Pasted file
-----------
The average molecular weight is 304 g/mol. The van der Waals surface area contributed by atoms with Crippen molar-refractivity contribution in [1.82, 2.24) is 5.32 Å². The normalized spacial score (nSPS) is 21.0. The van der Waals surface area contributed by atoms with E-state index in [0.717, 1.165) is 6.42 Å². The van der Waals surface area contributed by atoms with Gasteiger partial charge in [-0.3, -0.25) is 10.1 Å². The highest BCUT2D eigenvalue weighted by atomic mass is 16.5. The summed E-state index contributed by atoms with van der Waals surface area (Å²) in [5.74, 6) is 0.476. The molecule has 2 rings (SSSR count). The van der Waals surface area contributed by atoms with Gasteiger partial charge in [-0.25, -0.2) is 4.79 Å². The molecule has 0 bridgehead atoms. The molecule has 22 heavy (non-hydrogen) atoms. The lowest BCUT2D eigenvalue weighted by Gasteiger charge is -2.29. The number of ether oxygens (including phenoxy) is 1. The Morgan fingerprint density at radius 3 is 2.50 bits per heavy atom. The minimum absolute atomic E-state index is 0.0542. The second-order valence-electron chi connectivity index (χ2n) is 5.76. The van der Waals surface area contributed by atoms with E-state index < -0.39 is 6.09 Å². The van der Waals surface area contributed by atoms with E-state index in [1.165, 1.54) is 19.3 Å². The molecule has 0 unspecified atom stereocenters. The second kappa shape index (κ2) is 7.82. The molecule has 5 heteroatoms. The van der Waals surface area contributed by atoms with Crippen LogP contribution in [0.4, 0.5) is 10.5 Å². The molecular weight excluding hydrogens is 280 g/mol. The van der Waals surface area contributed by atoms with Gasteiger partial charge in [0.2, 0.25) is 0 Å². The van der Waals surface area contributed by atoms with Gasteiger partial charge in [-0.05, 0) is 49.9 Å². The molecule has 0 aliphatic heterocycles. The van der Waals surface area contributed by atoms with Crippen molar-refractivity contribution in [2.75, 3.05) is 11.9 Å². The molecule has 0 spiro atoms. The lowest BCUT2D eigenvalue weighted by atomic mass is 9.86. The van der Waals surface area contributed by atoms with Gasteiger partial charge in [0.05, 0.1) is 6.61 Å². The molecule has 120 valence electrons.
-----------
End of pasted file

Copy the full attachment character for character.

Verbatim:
The average molecular weight is 304 g/mol. The van der Waals surface area contributed by atoms with Crippen molar-refractivity contribution in [1.82, 2.24) is 5.32 Å². The normalized spacial score (nSPS) is 21.0. The van der Waals surface area contributed by atoms with E-state index in [0.717, 1.165) is 6.42 Å². The van der Waals surface area contributed by atoms with Gasteiger partial charge in [-0.3, -0.25) is 10.1 Å². The highest BCUT2D eigenvalue weighted by atomic mass is 16.5. The summed E-state index contributed by atoms with van der Waals surface area (Å²) in [5.74, 6) is 0.476. The molecule has 2 rings (SSSR count). The van der Waals surface area contributed by atoms with Gasteiger partial charge in [-0.25, -0.2) is 4.79 Å². The molecule has 0 bridgehead atoms. The molecule has 22 heavy (non-hydrogen) atoms. The lowest BCUT2D eigenvalue weighted by Gasteiger charge is -2.29. The number of ether oxygens (including phenoxy) is 1. The Morgan fingerprint density at radius 3 is 2.50 bits per heavy atom. The minimum absolute atomic E-state index is 0.0542. The second-order valence-electron chi connectivity index (χ2n) is 5.76. The van der Waals surface area contributed by atoms with E-state index < -0.39 is 6.09 Å². The van der Waals surface area contributed by atoms with E-state index in [1.165, 1.54) is 19.3 Å². The molecule has 0 unspecified atom stereocenters. The second kappa shape index (κ2) is 7.82. The molecule has 5 heteroatoms. The van der Waals surface area contributed by atoms with Crippen LogP contribution in [0.4, 0.5) is 10.5 Å². The molecular weight excluding hydrogens is 280 g/mol. The van der Waals surface area contributed by atoms with Gasteiger partial charge in [0.2, 0.25) is 0 Å². The van der Waals surface area contributed by atoms with Gasteiger partial charge in [-0.05, 0) is 49.9 Å². The molecule has 0 aliphatic heterocycles. The van der Waals surface area contributed by atoms with Crippen molar-refractivity contribution in [2.75, 3.05) is 11.9 Å². The molecule has 0 spiro atoms. The lowest BCUT2D eigenvalue weighted by atomic mass is 9.86. The van der Waals surface area contributed by atoms with Gasteiger partial charge in [0.05, 0.1) is 6.61 Å². The molecule has 120 valence electrons.